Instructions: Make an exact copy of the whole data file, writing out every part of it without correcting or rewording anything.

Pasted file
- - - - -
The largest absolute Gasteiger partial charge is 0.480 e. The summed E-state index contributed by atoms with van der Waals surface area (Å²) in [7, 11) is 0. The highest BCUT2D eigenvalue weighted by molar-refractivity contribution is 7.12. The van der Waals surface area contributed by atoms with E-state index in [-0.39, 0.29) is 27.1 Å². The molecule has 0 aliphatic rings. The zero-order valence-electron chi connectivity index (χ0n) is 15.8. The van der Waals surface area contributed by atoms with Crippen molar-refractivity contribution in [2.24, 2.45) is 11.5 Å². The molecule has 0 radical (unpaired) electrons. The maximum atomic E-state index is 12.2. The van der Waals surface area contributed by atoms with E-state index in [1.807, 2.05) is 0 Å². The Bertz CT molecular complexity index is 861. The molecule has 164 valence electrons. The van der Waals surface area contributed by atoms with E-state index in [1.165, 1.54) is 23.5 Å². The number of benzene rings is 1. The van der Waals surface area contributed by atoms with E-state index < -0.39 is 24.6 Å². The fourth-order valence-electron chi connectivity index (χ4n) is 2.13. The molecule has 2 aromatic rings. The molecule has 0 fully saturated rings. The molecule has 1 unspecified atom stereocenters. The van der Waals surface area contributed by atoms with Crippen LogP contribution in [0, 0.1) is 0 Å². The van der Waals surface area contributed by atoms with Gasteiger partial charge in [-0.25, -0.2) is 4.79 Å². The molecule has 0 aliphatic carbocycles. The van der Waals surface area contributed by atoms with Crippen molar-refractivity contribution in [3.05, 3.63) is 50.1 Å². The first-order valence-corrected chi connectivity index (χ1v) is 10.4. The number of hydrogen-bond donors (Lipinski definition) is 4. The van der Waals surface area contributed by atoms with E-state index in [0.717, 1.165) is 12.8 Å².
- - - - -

The largest absolute Gasteiger partial charge is 0.480 e. The summed E-state index contributed by atoms with van der Waals surface area (Å²) in [7, 11) is 0. The highest BCUT2D eigenvalue weighted by molar-refractivity contribution is 7.12. The van der Waals surface area contributed by atoms with E-state index in [-0.39, 0.29) is 27.1 Å². The molecule has 0 aliphatic rings. The zero-order valence-electron chi connectivity index (χ0n) is 15.8. The van der Waals surface area contributed by atoms with Crippen molar-refractivity contribution in [2.24, 2.45) is 11.5 Å². The molecule has 0 radical (unpaired) electrons. The maximum atomic E-state index is 12.2. The van der Waals surface area contributed by atoms with E-state index in [1.807, 2.05) is 0 Å². The Bertz CT molecular complexity index is 861. The molecule has 164 valence electrons. The van der Waals surface area contributed by atoms with E-state index in [1.165, 1.54) is 23.5 Å². The number of benzene rings is 1. The van der Waals surface area contributed by atoms with E-state index < -0.39 is 24.6 Å². The fourth-order valence-electron chi connectivity index (χ4n) is 2.13. The molecule has 2 aromatic rings. The molecule has 0 fully saturated rings. The molecule has 1 unspecified atom stereocenters. The van der Waals surface area contributed by atoms with Crippen LogP contribution in [0, 0.1) is 0 Å². The van der Waals surface area contributed by atoms with Gasteiger partial charge in [-0.25, -0.2) is 4.79 Å². The molecule has 0 aliphatic carbocycles. The van der Waals surface area contributed by atoms with Crippen molar-refractivity contribution in [3.05, 3.63) is 50.1 Å². The first-order valence-corrected chi connectivity index (χ1v) is 10.4. The number of hydrogen-bond donors (Lipinski definition) is 4. The van der Waals surface area contributed by atoms with E-state index in [0.717, 1.165) is 12.8 Å².